If you are insured by Geico and you are running a little behind on your premium payment, you might wonder if they have a grace period.
While insurance companies aren’t required to offer those extra days of coverage by law, most offer a 7 to 10-day timeframe for late payments.
You will be expected to pay a late fee on top of the regular premium, but if the payment is made by that cutoff date, you will be covered and your insurance will not lapse or cancel.
Making Your Payments
When you purchase Geico auto insurance coverage, the cost of your annual premium will be stated in the documents. You can either pay your insurance for the complete term of a year, or you can pay it in payments, which can be set up on the quarterly basis which is every three months or monthly.
When you set up the payments, you can set up autopay to ensure that your coverage won’t lapse and that your premiums will be paid on time. Otherwise, you will be invoiced either electronically or by mail.
The invoice will indicate your premium due date and will specify the grace period, clearly indicating that your coverage will lapse if your premium isn’t paid by the set date on the statement.
Your actual insurance policy that you purchase will also indicate the grace period. Often, the grace period is about an additional week.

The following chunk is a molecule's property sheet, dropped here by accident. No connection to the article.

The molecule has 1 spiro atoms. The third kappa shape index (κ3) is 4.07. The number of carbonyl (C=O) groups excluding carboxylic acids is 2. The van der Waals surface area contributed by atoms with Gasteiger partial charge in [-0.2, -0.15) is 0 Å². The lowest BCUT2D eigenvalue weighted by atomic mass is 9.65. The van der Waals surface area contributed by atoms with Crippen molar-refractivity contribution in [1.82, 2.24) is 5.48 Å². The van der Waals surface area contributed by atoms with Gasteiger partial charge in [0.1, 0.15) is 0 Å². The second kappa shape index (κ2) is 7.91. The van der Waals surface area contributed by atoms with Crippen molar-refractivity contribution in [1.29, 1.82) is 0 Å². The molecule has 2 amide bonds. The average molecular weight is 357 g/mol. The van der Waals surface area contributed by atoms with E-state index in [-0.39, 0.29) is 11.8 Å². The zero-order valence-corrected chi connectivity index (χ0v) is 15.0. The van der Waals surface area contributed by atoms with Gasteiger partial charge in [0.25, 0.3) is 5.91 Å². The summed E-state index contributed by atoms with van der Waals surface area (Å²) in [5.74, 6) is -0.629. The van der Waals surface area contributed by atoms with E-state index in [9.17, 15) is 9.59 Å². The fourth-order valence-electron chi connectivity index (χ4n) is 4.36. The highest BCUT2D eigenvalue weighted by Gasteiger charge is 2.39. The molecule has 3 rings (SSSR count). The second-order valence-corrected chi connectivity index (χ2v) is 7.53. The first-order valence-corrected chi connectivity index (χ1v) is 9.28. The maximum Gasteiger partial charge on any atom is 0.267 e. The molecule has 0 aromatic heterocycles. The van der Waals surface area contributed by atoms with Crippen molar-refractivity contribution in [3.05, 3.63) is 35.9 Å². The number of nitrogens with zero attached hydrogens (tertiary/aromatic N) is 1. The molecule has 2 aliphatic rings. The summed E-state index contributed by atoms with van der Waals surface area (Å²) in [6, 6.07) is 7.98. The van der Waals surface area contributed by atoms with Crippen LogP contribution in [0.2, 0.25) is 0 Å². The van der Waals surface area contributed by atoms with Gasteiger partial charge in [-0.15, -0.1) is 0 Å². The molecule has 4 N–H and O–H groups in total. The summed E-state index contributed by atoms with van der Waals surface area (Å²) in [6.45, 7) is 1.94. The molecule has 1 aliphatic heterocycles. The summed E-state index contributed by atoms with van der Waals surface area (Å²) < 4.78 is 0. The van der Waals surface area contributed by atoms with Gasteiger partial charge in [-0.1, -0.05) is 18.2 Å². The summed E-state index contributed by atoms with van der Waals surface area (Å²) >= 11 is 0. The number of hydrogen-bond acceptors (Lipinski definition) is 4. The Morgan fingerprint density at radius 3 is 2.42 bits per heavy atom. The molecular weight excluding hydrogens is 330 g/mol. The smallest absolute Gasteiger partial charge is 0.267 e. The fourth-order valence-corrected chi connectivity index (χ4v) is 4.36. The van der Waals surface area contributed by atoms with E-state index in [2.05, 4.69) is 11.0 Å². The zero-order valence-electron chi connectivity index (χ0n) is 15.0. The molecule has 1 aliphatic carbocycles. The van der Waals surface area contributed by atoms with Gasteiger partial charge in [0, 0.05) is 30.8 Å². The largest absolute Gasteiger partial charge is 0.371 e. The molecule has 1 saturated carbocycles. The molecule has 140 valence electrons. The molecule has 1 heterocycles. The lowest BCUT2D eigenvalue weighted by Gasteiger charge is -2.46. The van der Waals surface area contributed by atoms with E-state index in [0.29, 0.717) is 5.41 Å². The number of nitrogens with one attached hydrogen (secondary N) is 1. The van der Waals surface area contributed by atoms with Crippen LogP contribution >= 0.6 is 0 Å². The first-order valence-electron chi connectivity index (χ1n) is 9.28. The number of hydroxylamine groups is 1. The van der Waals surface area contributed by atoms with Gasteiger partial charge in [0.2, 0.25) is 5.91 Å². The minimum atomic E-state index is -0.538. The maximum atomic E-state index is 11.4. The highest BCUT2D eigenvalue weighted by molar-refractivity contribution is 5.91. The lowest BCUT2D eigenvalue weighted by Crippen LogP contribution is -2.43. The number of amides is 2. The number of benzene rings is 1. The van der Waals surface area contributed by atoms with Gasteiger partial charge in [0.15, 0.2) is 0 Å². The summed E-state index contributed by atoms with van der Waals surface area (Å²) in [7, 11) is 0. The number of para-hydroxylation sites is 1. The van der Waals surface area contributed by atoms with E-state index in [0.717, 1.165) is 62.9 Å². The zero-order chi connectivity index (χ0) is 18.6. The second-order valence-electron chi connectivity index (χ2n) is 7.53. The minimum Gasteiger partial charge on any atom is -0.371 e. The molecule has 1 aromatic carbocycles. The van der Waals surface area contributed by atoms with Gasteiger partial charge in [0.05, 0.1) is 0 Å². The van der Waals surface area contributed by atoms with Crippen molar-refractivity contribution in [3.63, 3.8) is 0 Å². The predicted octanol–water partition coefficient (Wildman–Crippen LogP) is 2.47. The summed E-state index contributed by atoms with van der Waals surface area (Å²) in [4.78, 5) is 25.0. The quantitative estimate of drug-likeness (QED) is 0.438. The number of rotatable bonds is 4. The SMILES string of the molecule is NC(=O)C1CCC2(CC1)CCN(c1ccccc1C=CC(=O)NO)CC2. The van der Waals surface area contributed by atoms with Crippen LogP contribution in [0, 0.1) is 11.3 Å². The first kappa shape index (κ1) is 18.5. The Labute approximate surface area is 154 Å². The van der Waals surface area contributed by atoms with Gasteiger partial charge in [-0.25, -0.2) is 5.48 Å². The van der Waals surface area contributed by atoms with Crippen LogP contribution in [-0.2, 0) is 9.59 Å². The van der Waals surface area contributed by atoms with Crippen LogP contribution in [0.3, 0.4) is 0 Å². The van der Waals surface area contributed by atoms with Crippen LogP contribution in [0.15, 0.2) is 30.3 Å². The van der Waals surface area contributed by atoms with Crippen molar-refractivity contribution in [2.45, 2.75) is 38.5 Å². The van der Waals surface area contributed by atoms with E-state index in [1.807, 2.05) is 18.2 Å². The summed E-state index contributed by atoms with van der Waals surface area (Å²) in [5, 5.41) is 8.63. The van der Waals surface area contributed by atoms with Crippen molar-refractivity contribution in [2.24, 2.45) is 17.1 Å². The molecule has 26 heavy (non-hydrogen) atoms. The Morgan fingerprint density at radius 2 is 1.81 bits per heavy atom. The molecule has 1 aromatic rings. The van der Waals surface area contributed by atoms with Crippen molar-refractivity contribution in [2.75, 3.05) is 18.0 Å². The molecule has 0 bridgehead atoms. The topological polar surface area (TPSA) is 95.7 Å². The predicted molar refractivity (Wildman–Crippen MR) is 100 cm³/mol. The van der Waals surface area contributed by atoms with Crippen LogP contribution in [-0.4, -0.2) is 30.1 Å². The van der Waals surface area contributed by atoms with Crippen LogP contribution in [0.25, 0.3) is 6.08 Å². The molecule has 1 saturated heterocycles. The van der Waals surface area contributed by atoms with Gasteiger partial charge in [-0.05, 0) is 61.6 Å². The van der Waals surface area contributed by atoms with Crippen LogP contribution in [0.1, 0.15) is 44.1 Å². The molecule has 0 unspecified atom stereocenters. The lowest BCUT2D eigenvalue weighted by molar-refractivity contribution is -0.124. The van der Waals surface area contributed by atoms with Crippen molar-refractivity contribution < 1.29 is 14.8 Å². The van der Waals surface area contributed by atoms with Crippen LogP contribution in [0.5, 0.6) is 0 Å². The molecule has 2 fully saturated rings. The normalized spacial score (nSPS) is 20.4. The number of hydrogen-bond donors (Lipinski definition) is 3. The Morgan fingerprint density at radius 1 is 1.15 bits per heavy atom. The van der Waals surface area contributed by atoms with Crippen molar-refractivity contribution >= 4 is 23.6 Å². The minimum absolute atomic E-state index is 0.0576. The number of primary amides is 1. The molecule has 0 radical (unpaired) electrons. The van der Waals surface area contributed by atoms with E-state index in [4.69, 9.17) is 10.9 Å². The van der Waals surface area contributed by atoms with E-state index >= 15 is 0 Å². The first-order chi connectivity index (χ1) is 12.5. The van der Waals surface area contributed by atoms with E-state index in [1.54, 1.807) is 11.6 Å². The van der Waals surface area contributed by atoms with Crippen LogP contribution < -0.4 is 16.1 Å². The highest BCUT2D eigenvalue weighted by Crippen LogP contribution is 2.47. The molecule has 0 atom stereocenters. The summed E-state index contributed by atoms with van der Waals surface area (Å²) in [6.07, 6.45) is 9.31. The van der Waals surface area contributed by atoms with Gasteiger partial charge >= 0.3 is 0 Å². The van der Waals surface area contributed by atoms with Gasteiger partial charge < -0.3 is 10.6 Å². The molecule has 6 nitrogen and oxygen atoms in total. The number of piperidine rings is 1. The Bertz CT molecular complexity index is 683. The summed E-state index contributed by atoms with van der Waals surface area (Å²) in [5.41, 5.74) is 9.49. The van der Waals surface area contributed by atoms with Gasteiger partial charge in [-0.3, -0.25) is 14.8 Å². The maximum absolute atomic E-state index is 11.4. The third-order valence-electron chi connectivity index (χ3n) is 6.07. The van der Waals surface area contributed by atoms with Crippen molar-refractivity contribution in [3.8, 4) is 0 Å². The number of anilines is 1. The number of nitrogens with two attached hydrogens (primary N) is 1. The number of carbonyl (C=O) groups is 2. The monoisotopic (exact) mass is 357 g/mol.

Some state require by law that the insurance company send you written notice 7 to 10 days before your policy lapses, so you will have time to correct the problem.
What If I Have An Accident During The Grace Period?
If you have a crash during the Geico grace period, your damages are covered by your Geico insurance policy as they normally would be. If the accident occurs after the grace period, then you aren’t covered, and you must pay for your damages and any damages that you cause out of your pocket.
You should always pay your Geico premiums on time, because when your coverage lapses it is the same as driving without the insurance coverage that is required in your state.
Driving without insurance is costly and can end up leading to higher insurance premiums, court-imposed fines, jail time, loss of driving privileges and even get impounding of your vehicle. Insurance coverage is a requirement for drivers in 48 of the 50 states.
Consult with a Personal Injury Attorney
If you have been involved in an auto accident, consult with a personal injury attorney who is licensed in your state.
Complete the Free Case Evaluation Form on this page to have a lawyer review the details of your auto accident. Personal injury lawyers work on a contingency basis, so they aren’t paid until you are compensated for your damages.
A statute of limitations does apply, so don’t wait too long to get your claim underway. Have an attorney in your area review the details of your accident today and determine how to proceed with your claim.